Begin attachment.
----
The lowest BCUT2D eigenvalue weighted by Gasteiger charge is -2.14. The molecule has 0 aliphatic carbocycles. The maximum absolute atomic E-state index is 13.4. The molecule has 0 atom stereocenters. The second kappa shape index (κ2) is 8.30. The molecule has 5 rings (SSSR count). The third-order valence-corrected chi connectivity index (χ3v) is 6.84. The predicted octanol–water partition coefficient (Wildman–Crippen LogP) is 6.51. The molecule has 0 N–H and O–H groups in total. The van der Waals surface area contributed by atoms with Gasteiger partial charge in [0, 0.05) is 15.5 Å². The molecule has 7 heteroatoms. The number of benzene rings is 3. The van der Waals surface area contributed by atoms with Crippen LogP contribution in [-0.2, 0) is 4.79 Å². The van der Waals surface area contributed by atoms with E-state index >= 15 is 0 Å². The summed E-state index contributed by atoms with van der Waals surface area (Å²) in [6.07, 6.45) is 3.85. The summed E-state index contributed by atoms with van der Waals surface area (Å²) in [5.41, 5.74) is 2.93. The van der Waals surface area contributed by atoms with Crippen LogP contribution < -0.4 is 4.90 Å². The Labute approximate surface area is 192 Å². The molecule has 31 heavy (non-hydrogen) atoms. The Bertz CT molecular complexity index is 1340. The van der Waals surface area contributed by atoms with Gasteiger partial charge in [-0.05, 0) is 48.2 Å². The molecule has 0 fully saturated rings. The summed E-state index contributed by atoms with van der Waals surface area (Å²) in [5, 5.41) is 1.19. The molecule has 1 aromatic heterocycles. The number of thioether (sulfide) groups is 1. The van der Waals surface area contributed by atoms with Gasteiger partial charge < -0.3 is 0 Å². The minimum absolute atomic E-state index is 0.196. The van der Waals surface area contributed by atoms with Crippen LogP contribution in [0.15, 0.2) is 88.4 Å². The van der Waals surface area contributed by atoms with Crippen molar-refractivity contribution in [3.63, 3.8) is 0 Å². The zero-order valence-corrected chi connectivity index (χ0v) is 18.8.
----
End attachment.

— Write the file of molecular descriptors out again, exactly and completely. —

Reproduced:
The lowest BCUT2D eigenvalue weighted by Gasteiger charge is -2.14. The molecule has 0 aliphatic carbocycles. The maximum absolute atomic E-state index is 13.4. The molecule has 0 atom stereocenters. The second kappa shape index (κ2) is 8.30. The molecule has 5 rings (SSSR count). The third-order valence-corrected chi connectivity index (χ3v) is 6.84. The predicted octanol–water partition coefficient (Wildman–Crippen LogP) is 6.51. The molecule has 0 N–H and O–H groups in total. The van der Waals surface area contributed by atoms with Gasteiger partial charge in [0, 0.05) is 15.5 Å². The molecule has 7 heteroatoms. The number of benzene rings is 3. The van der Waals surface area contributed by atoms with Crippen LogP contribution in [-0.2, 0) is 4.79 Å². The van der Waals surface area contributed by atoms with E-state index >= 15 is 0 Å². The summed E-state index contributed by atoms with van der Waals surface area (Å²) in [6.07, 6.45) is 3.85. The summed E-state index contributed by atoms with van der Waals surface area (Å²) in [5.41, 5.74) is 2.93. The van der Waals surface area contributed by atoms with Crippen LogP contribution < -0.4 is 4.90 Å². The Labute approximate surface area is 192 Å². The molecule has 31 heavy (non-hydrogen) atoms. The Bertz CT molecular complexity index is 1340. The van der Waals surface area contributed by atoms with Gasteiger partial charge in [-0.05, 0) is 48.2 Å². The molecule has 0 fully saturated rings. The summed E-state index contributed by atoms with van der Waals surface area (Å²) in [5, 5.41) is 1.19. The molecule has 1 aromatic heterocycles. The number of thioether (sulfide) groups is 1. The van der Waals surface area contributed by atoms with Gasteiger partial charge < -0.3 is 0 Å². The minimum absolute atomic E-state index is 0.196. The van der Waals surface area contributed by atoms with Crippen LogP contribution in [0.15, 0.2) is 88.4 Å². The van der Waals surface area contributed by atoms with Crippen molar-refractivity contribution in [3.63, 3.8) is 0 Å². The zero-order valence-corrected chi connectivity index (χ0v) is 18.8.